Terrified, I muttered to myself, “He’s not ready for this responsibility.” And, quite frankly, neither was I. How could he possibly be ready to drive a motor vehicle when his dirty clothes have yet to find a hamper? He’s lost his cell phone repeatedly—broken it, too. The dog has chewed his retainer four times.
No matter. Ready or not, here it comes.
Unnerved, I found myself in the passenger seat of my own car, squirming as I offered instructions on how to back out of the driveway. Abruptly, my body jerked backward as I heard a thump. I was propelled forward as my son slammed on the brakes. My mailbox was, well, compromised—and, apparently, it was my own fault for having it installed so close to the driveway.
I decided it best not to argue. Instead, I offered vocal thanks to the person who invented seat belts. Alas, my sarcasm went unnoticed by my student.
His second attempt at backing out went much better, and we found ourselves on the open road. I prayed that no cars, people or pets were in the vicinity, gazing at the rosary beads hanging from my mirror as I sent up my silent prayer.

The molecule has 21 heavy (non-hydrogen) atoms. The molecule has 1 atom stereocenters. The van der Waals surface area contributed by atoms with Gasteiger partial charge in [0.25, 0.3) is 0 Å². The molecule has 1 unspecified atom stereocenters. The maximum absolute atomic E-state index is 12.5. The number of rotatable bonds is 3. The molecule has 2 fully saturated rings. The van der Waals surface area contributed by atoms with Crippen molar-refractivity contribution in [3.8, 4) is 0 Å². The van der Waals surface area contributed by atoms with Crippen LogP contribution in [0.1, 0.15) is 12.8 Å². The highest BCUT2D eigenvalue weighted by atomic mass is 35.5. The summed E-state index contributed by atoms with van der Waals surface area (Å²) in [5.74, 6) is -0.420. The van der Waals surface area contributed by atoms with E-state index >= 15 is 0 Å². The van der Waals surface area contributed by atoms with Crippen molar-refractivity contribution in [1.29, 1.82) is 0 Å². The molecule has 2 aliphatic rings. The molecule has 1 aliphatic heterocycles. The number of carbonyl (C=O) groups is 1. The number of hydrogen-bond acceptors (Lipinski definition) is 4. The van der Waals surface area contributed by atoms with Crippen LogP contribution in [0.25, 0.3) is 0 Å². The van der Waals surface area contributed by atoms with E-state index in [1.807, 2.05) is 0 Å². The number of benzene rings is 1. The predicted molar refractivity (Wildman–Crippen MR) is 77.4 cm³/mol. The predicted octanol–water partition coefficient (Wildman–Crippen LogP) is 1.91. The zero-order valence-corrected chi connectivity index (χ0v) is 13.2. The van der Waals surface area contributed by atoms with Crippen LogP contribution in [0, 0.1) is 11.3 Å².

When I said, “Slow down,” he sped up. He thought he was crawling along; I felt like we were approaching warp speed. For some reason that made sense only to him, my son decided he needn’t brake at the stop sign. Helpless, frantic and sweating, I stomped my foot on a phantom brake pedal—knowing full well that there’s no such thing on the passenger side. The only weapon I had was the guttural wail that erupted from my thoracic region.
Both of us momentarily deaf at that point, we exchanged glances and agreed to head back. We’d had enough for one day. Once home, we slammed our respective car doors. My son ranted that he’d never get in the car again with his lunatic mother. I stepped over the dismantled mailbox, entered the house, stumbled toward the refrigerator and gulped down some water to replace all that missing saliva. Mumbling something along the lines of, “Never again, never again,” I sat down to reflect.
Together, we arrived at the brilliant —if glaringly obvious—conclusion that it would be better to pay a professional driving instructor (no matter what the cost) than to go through that nonsense again. My advice to parents is to set aside a little money for such a purpose. It could save your mailbox (and your life).
With help from a very patient pro, the big day did come—too quickly for Mom, not fast enough for her son. He passed his driving test.
Me, I have mixed emotions. He’s growing up. The sooner I accept it, the better it will be for both of us. Learning to drive is a hair-raising rite of passage—and this is his time.
MLT contributor Joanne Cannon always keeps an eye out for student drivers.